Theology of Nature – Two Lutherans’ Viewpoints

After a semester’s leave-of-absence from ThTh postings my partner Robin Morgan is back. ThTh #134 is her theology-of-the-cross essay on one of today’s hot topics: Eco-theology. These reflections arise from Robin’s work this past semester in her PhD program at St. Louis University. As usual: comments welcomed. 
Peace & Joy!
Ed Schroeder

Some Thoughts on Ecotheology

In a recent issue of the Christian Century (Dec. 13, 2000), H. Paul Santmire, an ELCA clergyman and long time ecojustice theologian, has the cover article “In God’s Ecology: a Theology of Nature.” Santmire’s first book on ecojustice, “Brother Earth”, came out in 1970 and he has been writing continuously about these critical issues of our time ever since (his book “The Travail of Nature” looks at the theme of creation in Christian theologians across the centuries and is still the standard text on the topic). This article comes in part from his most recent book, “Nature Reborn: The Ecological and Cosmic Promise of Christian Theology” (Augsburg, 2000). Here I’ll summarize his article and then offer some reflections for further thought.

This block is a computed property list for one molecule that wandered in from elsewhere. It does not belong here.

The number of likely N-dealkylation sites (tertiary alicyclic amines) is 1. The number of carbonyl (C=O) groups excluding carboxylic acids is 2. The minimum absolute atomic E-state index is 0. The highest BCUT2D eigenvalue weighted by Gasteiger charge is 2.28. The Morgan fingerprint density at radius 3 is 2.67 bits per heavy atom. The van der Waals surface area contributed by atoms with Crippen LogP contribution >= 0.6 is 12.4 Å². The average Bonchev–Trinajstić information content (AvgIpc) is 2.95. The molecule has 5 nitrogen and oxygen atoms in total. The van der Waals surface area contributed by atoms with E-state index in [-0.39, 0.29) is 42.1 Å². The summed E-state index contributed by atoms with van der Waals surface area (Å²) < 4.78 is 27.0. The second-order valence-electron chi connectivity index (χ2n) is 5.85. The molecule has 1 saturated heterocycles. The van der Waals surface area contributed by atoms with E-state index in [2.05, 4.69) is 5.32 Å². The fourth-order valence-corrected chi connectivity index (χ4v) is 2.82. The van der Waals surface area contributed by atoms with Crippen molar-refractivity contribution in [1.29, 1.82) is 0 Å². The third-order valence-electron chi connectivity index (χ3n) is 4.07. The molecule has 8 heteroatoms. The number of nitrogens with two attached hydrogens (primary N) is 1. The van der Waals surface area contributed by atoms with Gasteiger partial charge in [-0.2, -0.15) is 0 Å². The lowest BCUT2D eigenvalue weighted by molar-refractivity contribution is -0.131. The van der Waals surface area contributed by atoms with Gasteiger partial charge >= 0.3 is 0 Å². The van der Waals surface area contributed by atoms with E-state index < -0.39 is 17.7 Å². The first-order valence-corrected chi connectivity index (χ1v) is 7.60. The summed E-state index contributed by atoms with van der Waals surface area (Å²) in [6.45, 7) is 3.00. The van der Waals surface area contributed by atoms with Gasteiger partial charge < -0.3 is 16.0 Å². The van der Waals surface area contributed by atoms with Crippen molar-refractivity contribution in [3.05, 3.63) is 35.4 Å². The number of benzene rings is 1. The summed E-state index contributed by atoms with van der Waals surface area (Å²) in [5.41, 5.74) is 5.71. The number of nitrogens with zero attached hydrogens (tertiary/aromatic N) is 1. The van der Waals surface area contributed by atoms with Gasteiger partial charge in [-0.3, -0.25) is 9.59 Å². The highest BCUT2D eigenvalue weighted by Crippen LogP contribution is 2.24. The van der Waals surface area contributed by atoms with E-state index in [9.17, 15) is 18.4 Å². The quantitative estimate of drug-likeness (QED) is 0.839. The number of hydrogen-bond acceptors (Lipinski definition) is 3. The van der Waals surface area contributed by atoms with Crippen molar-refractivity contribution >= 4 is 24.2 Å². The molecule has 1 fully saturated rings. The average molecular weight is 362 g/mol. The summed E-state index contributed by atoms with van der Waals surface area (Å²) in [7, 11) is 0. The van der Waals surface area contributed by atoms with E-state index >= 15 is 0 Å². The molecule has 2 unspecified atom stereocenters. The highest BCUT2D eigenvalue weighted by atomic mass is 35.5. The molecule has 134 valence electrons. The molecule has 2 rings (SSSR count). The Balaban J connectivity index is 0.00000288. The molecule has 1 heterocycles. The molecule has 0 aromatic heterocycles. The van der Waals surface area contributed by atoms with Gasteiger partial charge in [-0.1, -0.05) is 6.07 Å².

Santmire begins by quoting Al Gore, who asked in his book, “Earth in Balance”, “Why does it feel faintly heretical to a Christian to suppose that God is in us as human beings? Why do our children believe that the kingdom of God is up, somewhere in the ethereal reaches of space, far removed from this planet?” Santmire says that Gore expresses here the yearning of many Christians for resources in the faith that will equip them for engaging environmental issues. So Santmire’s theological task is laid out.

He states that much of the Christian ecojustice writing of the last generation has evolved into two basic camps – the reconstructionists and the apologists. The reconstructionists believe that there are few resources within the historical Christian tradition with which to engage environmental issues and so a “new edifice of thought must be designed from the ground up, with new foundations and new categories.” Matthew Fox, Thomas Berry, Rosemary Radford Ruether and Sallie McFague all fall into this category, according to Santmire.